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Metalworking in Bronze Age China: The Lost-Wax Process By Peng Peng ...

Chapter :  Introduction
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Metalworking in Bronze Age China:

Introduction

An overwhelming majority of Western scholars used to believe that most early Chinese bronzes were cast using the lost-wax process.1 The section-mold2 theory proposed by Orvar Karlbeck3 received little attention because it seemed unbelievable that some of the particularly intricate shapes (e.g., fig. 116) could have been cast integrally within piece molds.4 Later, Rutherford J. Gettens’s study verified that certain visually complex Chinese bronzes could have been cast within the section molds, but not necessarily in one piece, because individual castings could have been mechanically or metallurgically joined together.5 Studies on the relationship between casting technique and vessel design6 won wide acceptance for the section-mold theory in the manufacture of most bronzes from early China. Careful research carried out on thousands of examples also led two Chinese scholars, Guo Baojun and Hua Jueming, to agree that most early Chinese bronzes, if not all, had invariably been cast by the section-mold process.7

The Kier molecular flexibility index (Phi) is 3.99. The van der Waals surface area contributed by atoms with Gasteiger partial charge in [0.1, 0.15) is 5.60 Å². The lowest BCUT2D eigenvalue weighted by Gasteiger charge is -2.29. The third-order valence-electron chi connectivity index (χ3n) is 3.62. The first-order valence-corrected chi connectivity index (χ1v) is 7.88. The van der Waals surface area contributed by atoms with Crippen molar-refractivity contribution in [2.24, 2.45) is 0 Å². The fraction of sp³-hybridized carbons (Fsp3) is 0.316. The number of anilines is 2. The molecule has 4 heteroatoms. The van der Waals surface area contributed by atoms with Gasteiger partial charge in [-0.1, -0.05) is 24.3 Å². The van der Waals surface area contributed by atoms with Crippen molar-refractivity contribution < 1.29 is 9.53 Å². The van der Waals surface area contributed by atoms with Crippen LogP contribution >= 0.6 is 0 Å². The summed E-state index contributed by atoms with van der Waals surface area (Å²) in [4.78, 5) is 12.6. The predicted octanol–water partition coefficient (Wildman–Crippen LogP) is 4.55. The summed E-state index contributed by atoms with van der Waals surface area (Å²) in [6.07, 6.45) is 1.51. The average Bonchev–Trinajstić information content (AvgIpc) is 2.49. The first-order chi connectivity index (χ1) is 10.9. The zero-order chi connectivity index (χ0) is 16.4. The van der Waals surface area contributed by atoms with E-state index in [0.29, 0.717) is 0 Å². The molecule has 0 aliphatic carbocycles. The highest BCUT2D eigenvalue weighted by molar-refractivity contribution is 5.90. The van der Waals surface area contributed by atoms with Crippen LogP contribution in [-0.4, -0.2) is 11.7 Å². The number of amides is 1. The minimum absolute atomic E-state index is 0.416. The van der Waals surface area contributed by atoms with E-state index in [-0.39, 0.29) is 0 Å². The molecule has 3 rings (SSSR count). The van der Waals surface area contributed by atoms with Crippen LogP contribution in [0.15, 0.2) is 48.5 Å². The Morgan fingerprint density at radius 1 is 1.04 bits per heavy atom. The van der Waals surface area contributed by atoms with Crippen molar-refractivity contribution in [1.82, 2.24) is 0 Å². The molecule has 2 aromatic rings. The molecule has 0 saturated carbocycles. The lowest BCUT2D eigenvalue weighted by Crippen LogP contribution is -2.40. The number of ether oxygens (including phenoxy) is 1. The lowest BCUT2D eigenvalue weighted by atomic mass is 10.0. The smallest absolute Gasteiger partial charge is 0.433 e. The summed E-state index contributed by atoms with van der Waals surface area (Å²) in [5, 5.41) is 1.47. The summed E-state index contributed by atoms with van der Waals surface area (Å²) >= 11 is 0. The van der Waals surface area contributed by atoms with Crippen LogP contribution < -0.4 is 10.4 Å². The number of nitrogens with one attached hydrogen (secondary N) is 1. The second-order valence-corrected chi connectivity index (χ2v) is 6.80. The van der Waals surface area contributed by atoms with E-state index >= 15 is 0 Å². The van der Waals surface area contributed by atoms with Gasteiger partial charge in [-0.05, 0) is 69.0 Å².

Recently the question of whether the lost-wax technique was used at all during Bronze Age China has been hotly debated.8 The bronze zun-pan set buried with Marquis Yi of Zeng (d. 433 BCE, figs. 15, 16) from Suizhou of Hubei9 and certain other bronzes are the focus of this debate. In response, the following questions motivate this book: 1) Was the lost-wax process ever practiced in Bronze Age China? 2) If the lost-wax process existed in Bronze Age China, how many known artifacts can be confidently identified as lost-wax castings? How was the lost-wax process adapted to each individual artifact? What are the burial contexts, chronology, and geographical distribution of these lost-wax castings? 3)